"The problem for all states in the 21st century is that there are more and more things outside the control of even the most powerful states, because of the diffusion of power from states to non-state actors," said Nye.

Naim said that while it may not be possible to stop the erosion of traditional power, there are things that can be done to lessen the negative effects.

In his book, Naim suggests working to restore trust in institutions, which, he said, will result in more effective collaboration.

He also said traditional political parties should work to broaden their appeal and platforms - especially to young voters - so that potential supporters are not swayed by fringe groups.

You May Like

Turkey's Controversial Reform Bill Giving Investors Jitters

Homeland security reform bill will give police new powers in search, seizure, detention and arrests, while restricting the rights of suspects, their attorneys More

Audio Slideshow In Kenyan Prison, Good Grades Are Path to Freedom

Some inmates who get high marks could see their sentences commuted to non-custodial status More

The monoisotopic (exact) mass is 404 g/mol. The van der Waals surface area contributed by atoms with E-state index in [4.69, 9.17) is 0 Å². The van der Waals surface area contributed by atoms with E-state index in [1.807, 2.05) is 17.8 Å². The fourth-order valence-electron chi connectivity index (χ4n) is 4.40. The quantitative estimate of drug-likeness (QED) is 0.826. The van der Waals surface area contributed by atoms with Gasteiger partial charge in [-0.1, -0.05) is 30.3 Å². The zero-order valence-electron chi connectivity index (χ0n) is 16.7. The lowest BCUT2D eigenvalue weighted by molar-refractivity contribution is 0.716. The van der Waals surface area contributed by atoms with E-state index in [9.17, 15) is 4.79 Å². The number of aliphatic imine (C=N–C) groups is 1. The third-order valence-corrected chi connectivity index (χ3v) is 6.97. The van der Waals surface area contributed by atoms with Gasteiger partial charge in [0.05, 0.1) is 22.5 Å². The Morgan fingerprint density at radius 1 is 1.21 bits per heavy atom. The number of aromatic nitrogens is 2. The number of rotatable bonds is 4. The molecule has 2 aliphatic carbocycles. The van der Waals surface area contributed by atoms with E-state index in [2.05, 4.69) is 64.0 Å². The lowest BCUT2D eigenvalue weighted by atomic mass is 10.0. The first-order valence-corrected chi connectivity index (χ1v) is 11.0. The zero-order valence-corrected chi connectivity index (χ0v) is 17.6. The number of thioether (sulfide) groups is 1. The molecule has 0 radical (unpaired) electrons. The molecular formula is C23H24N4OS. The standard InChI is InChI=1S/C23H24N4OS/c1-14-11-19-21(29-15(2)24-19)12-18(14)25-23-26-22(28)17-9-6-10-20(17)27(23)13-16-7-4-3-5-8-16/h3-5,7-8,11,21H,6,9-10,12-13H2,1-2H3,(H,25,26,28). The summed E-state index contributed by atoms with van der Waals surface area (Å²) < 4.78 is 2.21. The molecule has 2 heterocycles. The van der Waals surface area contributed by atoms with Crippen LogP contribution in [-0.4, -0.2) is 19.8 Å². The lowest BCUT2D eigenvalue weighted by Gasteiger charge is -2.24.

Ali Regained Title in Historic Fight 40 Years Ago

'The Champ' knocked Foreman out to regain crown he had lost 7 years earlier when US government accused him of draft-dodging and boxing officials revoked his license More

Featured Videos

Your JavaScript is turned off or you have an old version of Adobe's Flash Player. Get the latest Flash player.
Victorious Secularists Face Challenge to Form Government in Tunisiai
X
Henry Ridgwell
October 30, 2014 11:39 PM
Official results from Tunisia show the Islamist Ennahda party has failed to win the second free election since the so-called "Arab Spring" uprising in 2011. Ennahda, which handed power to a government of technocrats pending the elections, lost out to the secular party Nidaa Tounes. Henry Ridgwell reports from London that the relatively peaceful poll offers some hope in a volatile region.
Video

Video Victorious Secularists Face Challenge to Form Government in Tunisia

Official results from Tunisia show the Islamist Ennahda party has failed to win the second free election since the so-called "Arab Spring" uprising in 2011. Ennahda, which handed power to a government of technocrats pending the elections, lost out to the secular party Nidaa Tounes. Henry Ridgwell reports from London that the relatively peaceful poll offers some hope in a volatile region.
Video

Video Africa Tells its Story Through Fashion

In Africa, Fashion Week is a riot of colors, shapes, patterns and fabrics - against the backdrop of its ongoing struggle between nature and its fast-growing urban edge. How do these ideas translate into needle and thread? VOA’s Anita Powell visited this year’s Mercedes Benz Fashion Week Africa in Johannesburg to find out.
Video

Video Smugglers Offer Cheap Passage From Turkey to Syria